• NEVER leave your dog in a car unattended (even with the windows open) for any period of time
  • Provide shade when possible
  • Avoid strenuous exercise in sunny weather

Lastly, parasites also love the sunshine and the heat! Make sure to stay up to date with flea, worming and tick treatments.

Some tips for our rabbit friends especially if living outdoors:

  • Check for any signs of soiled fur at least twice a day and to keep the cage and bedding clean
  • Fresh water and food must be provided everyday. Rabbit food should be almost all hay, with only a few pellets and some green vegetables. Any amount of grass is ok.
  • Use Rearguard to prevent fly strike (maggot infestation) every 10 weeks
  • If you are suspicious of fly strike (maggot infestation) then you must make an emergency appointment
  • Beware or predators becoming more curious in warmer weather

Easter Weekend!

Easter weekend is upon us! With it the hope of some warmer weather very soon (hopefully lots of puppies and kittens!) and a few treats around the house which may not be so good for our furry friends.

Lillies and cats just don’t go together. Every part of the plant is poisonous, even the pollen. Affected cats are often obvious because they tend to stain their nose with pollen as they investigate the flowers (cute but scary). Owners are often aware of the dangers, and try to restrict access to the plant. However, cats are very clever getting into places where they shouldn’t be, so it is safer to keep lillies out of the household altogether (and out of your garden as well!).

If you have a dog, then our previous warning about chocolate and raisins/sultanas is again important. Watch those hot cross buns.

If you have an emergency over the Easter break (and we hope you don’t!), the contact details for our emergency clinic are:Hot Cross Buns

Elizabeth St Emergency Clinic
55 Elizabeth St
London SW1W 9PP
Ph: 020 7730 9102

We re-open after the Easter break at 7am on Tuesday morning, and we look forward to seeing you then.

In the meantime, we’re thinking about rabbits and the upcoming Rabbit Awareness Week. We’ll be giving away free health checks to rabbits, with plenty of advice on diet and general health care. If you have a rabbit, please phone us to make your appointment. It should be a fun week!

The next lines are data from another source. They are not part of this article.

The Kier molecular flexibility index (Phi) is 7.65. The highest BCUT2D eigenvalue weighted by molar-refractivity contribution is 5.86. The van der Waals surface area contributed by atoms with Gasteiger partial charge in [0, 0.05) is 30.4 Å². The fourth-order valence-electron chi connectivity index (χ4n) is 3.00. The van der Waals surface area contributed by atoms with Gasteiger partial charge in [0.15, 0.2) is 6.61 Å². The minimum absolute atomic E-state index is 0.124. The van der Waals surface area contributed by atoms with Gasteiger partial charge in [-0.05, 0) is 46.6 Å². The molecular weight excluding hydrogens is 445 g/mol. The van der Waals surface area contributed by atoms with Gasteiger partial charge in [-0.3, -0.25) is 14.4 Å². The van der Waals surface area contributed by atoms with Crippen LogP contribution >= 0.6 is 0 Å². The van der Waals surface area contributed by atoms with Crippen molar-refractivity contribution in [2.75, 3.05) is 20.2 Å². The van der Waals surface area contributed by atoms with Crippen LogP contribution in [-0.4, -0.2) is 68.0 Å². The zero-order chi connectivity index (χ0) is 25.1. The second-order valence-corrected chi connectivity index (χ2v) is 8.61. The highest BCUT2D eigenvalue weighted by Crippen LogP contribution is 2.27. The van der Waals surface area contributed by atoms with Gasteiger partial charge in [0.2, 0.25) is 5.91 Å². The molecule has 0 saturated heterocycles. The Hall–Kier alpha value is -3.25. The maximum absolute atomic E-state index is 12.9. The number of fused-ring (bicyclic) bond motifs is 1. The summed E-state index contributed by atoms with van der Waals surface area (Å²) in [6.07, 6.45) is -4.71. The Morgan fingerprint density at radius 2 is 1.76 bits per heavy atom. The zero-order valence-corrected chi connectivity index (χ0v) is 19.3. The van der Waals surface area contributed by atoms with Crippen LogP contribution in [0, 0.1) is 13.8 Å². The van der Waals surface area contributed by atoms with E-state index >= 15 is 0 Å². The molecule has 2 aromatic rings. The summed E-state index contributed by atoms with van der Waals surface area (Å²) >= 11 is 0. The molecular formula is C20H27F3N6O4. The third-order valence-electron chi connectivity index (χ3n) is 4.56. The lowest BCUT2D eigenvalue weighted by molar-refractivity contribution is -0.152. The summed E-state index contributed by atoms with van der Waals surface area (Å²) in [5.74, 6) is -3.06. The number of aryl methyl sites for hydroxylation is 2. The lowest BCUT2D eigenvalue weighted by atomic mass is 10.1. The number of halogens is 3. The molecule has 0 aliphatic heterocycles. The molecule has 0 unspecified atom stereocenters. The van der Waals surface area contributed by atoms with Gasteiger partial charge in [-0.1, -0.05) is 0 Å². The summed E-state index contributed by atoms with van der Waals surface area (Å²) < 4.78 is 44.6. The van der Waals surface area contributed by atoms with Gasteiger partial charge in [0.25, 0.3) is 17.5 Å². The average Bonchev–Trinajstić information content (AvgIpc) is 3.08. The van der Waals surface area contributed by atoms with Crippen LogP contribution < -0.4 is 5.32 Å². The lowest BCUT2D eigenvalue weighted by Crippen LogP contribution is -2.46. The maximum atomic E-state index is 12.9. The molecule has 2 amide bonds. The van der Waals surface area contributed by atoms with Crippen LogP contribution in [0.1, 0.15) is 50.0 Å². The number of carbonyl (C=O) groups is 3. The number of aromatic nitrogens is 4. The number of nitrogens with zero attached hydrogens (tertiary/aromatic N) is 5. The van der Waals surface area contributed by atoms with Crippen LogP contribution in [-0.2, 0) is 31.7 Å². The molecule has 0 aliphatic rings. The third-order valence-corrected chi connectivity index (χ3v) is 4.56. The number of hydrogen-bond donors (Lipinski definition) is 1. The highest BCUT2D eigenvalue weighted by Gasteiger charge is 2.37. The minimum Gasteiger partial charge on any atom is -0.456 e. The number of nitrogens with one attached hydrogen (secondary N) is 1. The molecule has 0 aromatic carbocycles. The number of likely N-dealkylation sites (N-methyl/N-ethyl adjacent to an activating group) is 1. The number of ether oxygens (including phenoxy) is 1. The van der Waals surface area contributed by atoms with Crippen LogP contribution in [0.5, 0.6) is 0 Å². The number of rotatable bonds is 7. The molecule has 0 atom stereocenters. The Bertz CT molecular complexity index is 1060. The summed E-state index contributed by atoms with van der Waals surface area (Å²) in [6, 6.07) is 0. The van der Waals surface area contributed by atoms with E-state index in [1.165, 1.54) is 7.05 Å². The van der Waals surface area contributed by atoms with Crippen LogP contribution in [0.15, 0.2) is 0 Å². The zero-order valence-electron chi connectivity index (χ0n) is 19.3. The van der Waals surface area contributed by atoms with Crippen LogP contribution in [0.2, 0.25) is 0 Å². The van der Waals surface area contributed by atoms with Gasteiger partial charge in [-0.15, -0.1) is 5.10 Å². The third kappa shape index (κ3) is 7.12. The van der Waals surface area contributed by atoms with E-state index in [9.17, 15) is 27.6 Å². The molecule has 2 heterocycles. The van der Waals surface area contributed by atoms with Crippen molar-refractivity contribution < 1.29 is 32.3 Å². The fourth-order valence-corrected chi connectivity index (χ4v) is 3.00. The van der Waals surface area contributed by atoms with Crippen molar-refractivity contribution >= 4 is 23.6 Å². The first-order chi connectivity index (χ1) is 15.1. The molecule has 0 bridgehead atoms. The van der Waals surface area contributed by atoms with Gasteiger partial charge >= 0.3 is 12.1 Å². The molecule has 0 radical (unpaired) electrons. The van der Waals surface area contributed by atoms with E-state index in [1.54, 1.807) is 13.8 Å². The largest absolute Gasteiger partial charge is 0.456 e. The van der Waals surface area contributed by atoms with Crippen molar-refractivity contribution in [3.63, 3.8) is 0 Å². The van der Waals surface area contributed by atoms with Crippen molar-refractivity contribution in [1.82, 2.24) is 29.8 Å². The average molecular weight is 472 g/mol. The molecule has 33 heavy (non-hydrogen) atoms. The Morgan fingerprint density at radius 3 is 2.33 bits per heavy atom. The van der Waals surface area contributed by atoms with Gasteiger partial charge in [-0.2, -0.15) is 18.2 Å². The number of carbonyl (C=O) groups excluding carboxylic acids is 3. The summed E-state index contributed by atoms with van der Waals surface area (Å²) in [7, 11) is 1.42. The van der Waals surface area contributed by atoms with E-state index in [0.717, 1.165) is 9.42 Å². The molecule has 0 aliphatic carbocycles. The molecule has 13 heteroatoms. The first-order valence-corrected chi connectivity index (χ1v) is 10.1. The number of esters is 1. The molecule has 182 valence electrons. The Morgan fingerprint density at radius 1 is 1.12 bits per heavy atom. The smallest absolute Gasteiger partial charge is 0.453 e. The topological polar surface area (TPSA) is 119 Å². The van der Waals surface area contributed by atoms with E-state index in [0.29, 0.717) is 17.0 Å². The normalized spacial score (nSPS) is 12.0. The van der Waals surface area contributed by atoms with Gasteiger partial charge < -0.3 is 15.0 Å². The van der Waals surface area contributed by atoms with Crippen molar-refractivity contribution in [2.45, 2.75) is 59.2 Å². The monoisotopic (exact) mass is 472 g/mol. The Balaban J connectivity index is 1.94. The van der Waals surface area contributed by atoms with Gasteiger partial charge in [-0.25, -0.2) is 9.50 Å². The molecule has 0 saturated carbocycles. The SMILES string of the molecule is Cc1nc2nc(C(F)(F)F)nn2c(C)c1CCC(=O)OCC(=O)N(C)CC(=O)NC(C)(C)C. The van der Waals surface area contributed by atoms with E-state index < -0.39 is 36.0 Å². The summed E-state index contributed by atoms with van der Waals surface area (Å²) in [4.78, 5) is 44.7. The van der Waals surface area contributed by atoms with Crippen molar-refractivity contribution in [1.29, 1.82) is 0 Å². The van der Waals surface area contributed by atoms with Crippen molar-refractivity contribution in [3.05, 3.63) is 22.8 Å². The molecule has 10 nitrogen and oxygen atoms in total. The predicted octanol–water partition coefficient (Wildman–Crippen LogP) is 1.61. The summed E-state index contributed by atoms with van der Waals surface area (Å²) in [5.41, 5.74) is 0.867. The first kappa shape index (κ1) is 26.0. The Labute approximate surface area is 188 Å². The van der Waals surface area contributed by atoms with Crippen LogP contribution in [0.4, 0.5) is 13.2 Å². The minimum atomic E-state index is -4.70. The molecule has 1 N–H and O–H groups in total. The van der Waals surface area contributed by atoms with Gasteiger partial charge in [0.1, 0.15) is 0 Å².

Our first surgical patients

Alice in Surgery

Alice in Surgery

It wasn’t long after we opened that we had a chance to be glad that we have invested in the facilities that we have. In our opening week, we saw Schmitty, a vomiting bulldog who was very unwell indeed. Our digital xray system picked up a collection of spiky lumps in his abdomen and he was immediately taken to surgery, where we removed a chewed up toy that was blocking his stomach. We were able to closely monitor Schmitty’s anaesthetic and keep him warm in surgery with our special warm air blankets which ensure a quick recovery. He also benefited from precise delivery of IV fluids from our drip pumps to treat his dehydration. A few days later, he came bounding into the building for his first post-operative check, a very happy and boistrous patient, tail wagging and so happy to see us. Schmitty has not looked back.

More recently we saw Pepito, a poor kitten who had fallen from the 5th storey of a building in Putney. We were able to treat him for shock with our intensive care cage which delivers oxygen and warmth and with IV fluids to support his circulation. We were able to quickly assess his chest, abdomen and bones using our digital x-ray system. He spent a week in intensive care, benefiting from Belle’s expertise in nursing critical patients. Once Pepito was stable, we took him to surgery and discovered that his fracture was just too severe, and the decision was made to amputate his leg.  Pepito was back walking on the day of his surgery, thanks to Alice’s excellent surgical skills and his plucky nature. What a lovely and brave cat.

Molly and Max Opens!

Ella, Alice, Belle and Kathy were very pleased to be able to open the doors of Molly and Max Veterinary Practice on the 25th of January. We have already seen some lovely pets and owners through the doors and have been proudly showing off our fantastic new facilities. The practice is spacious, light and clean and superbly well equipped. Kathy’s dog, Daisy, has been using our kennel facilities and has given them her seal of approval. She especially likes the liver treats that she gets whilst at the practice! We are having photos taken of the practice next week and will post them as soon as they are available, but in the meantime please stop by and say hello. Having your pet visit and have a treat whilst they are well is the best way to make them feel comfortable and safe on their next visit. We can think of nothing better than having relaxed and happy patients!